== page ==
Keith Massey named chair of Guild of TV Cameramen
The Guild of Television Cameramen has elected Keith Massey as Chair. Recipient of a prestigious Royal Television Society Lifetime Achievement Award in 2010, he is a highly experienced and well-respected cameraman based in Yorkshire. He has accepted the post for a two-year tenure, succeeding Graeme McAlpine who has led the GTC during an active period of expansion. Keith was elected at a meeting of the GTC Council in Pinewood Studios on Sunday 1 July, at which two Co-Vice Chairs, Dudley Darby and James Fulcher, were also appointed.
Keith’s career as a director of photography and lighting cameraman dates back to the 1960s.
“I started with a hand-wound clockwork 16 mm silent-film camera,” he recalls. “My first television piece was of Kelabit natives in Borneo, used on ‘What The Papers Say’ by Granada TV in Manchester. I later contributed regularly to the BBC in Manchester for its nightly regional programme ‘Look North’. Offered a staff job on the ‘Daily Mail’ as a photographer or a two-days-per-week contract with the BBC, I chose television.” Since 1970 he has worked on a freelance basis in news, documentary and drama, receiving RTS awards in all these fields. He still works occasionally with BBC News correspondents from London or the Northern Bureau, and also now shoots in high definition video for other programmes.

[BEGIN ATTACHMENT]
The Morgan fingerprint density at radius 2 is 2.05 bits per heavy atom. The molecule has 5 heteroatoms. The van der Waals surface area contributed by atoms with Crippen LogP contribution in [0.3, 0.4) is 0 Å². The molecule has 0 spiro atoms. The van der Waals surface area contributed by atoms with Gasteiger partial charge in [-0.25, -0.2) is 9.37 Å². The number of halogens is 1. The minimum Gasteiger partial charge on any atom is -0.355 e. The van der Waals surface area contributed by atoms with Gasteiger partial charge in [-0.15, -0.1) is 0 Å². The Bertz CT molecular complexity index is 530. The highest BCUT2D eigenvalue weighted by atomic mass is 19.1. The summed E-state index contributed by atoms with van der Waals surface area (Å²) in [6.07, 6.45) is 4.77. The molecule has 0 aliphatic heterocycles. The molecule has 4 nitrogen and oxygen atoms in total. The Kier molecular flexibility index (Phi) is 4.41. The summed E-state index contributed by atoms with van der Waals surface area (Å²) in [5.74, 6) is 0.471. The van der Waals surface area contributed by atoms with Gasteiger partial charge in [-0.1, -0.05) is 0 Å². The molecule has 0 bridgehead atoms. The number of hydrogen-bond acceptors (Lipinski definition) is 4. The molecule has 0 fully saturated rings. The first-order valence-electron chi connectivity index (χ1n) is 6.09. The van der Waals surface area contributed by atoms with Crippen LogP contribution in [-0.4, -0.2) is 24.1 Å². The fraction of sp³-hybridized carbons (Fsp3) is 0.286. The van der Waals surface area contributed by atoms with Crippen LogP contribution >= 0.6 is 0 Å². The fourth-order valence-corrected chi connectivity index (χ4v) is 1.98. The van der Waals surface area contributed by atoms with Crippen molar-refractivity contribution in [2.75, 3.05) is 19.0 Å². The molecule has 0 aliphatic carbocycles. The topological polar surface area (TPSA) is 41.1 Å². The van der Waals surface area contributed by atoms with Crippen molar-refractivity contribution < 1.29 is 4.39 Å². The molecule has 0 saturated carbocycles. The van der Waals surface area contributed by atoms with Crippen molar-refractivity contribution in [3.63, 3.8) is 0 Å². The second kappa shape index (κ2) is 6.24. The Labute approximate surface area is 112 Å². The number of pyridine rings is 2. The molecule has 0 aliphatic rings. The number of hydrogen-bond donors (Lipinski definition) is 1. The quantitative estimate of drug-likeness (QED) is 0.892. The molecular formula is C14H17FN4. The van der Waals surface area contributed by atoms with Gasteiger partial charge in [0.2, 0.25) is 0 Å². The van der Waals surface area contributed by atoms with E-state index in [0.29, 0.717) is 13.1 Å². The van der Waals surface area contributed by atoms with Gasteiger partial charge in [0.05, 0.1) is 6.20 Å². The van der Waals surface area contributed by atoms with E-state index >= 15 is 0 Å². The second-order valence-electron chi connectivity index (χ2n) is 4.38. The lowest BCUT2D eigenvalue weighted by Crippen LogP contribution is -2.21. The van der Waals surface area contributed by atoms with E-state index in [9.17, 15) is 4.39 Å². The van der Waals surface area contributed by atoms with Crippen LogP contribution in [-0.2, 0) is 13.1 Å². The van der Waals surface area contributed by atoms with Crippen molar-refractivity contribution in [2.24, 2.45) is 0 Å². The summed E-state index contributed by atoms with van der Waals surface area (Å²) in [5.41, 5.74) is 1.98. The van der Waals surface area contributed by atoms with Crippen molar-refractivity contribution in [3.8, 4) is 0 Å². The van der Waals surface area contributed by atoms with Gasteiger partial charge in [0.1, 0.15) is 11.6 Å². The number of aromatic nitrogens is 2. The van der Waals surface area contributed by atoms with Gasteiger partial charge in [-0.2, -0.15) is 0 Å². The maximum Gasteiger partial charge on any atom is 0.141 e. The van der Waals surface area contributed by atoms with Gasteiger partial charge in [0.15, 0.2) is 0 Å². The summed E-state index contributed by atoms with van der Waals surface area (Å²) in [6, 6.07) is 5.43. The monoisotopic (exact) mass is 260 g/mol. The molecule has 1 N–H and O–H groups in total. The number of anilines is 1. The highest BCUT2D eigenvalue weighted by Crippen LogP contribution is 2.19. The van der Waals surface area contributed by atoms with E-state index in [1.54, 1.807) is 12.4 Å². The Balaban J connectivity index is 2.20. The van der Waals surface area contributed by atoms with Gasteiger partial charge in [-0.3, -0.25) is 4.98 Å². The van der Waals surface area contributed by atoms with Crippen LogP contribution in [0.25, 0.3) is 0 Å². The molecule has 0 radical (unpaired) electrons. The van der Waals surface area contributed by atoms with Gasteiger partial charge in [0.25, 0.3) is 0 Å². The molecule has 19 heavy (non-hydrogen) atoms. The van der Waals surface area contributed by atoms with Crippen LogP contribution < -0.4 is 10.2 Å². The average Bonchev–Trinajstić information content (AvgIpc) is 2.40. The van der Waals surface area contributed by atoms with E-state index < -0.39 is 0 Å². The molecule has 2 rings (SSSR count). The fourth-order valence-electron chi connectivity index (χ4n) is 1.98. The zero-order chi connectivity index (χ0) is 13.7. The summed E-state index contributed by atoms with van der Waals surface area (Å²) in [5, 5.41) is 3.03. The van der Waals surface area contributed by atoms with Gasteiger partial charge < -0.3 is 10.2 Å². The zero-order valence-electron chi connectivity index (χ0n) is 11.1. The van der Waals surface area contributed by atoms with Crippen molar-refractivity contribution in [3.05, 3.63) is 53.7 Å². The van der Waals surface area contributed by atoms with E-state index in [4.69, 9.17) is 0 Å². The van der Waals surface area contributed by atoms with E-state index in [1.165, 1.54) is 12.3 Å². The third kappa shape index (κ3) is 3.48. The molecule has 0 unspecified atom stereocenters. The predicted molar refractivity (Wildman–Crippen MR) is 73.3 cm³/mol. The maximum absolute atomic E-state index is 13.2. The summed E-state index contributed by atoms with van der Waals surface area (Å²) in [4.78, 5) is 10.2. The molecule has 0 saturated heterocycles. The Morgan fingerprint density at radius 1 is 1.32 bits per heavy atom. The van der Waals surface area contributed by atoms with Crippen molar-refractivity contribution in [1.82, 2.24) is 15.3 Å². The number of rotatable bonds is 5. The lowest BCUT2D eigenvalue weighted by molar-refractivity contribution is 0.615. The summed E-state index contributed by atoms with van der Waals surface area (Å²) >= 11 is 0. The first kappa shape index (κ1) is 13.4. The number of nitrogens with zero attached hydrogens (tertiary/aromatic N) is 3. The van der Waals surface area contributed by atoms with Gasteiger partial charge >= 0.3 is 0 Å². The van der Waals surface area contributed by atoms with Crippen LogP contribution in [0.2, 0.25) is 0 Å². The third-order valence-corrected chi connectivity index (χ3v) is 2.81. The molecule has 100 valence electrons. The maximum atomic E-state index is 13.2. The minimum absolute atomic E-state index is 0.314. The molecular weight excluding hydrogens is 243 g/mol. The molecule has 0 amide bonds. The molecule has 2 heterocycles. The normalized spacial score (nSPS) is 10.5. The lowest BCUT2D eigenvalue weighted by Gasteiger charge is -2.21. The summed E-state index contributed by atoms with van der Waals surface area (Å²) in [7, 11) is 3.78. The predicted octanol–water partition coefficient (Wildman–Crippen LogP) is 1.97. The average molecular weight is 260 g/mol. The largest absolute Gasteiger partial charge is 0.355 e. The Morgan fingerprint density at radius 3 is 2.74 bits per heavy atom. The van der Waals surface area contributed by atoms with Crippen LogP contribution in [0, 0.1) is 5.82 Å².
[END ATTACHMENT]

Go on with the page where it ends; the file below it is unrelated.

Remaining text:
“I fully appreciate the pressures professional cameramen are going through,” he adds. “I feel very honoured to be taking over the Chair of the Guild of Television Cameramen during its 40th anniversary. My aim is to encourage excellence in all fields. Mediocrity is not an option for people who are operating as the eyes and ears of large television audiences. I would like to see the GTC being more assertive in protecting quality. I will endeavour to bring strong positive leadership to the GTC along with my colleagues on Council.”
The Guild of Television Cameramen is an independent non-profit-making international organisation that cares about television camerawork and the people who make it their craft. The GTC has over 1,000 members, in the UK, Europe, Australia, Russia, Singapore, South Africa and the USA. The majority work in aspects of television ranging from production through documentary and drama, news and current affairs, sports and light entertainment, to corporate video.”
Run by a council of volunteer television professionals, the GTC is financed by subscription from its members as well as sponsorship from equipment manufacturers and suppliers. As a result, the GTC offers a channel for manufacturers to consult with working cameramen when designing new equipment. GTC membership is open to anyone employed in single or multi-camera television operations or in any associated occupation.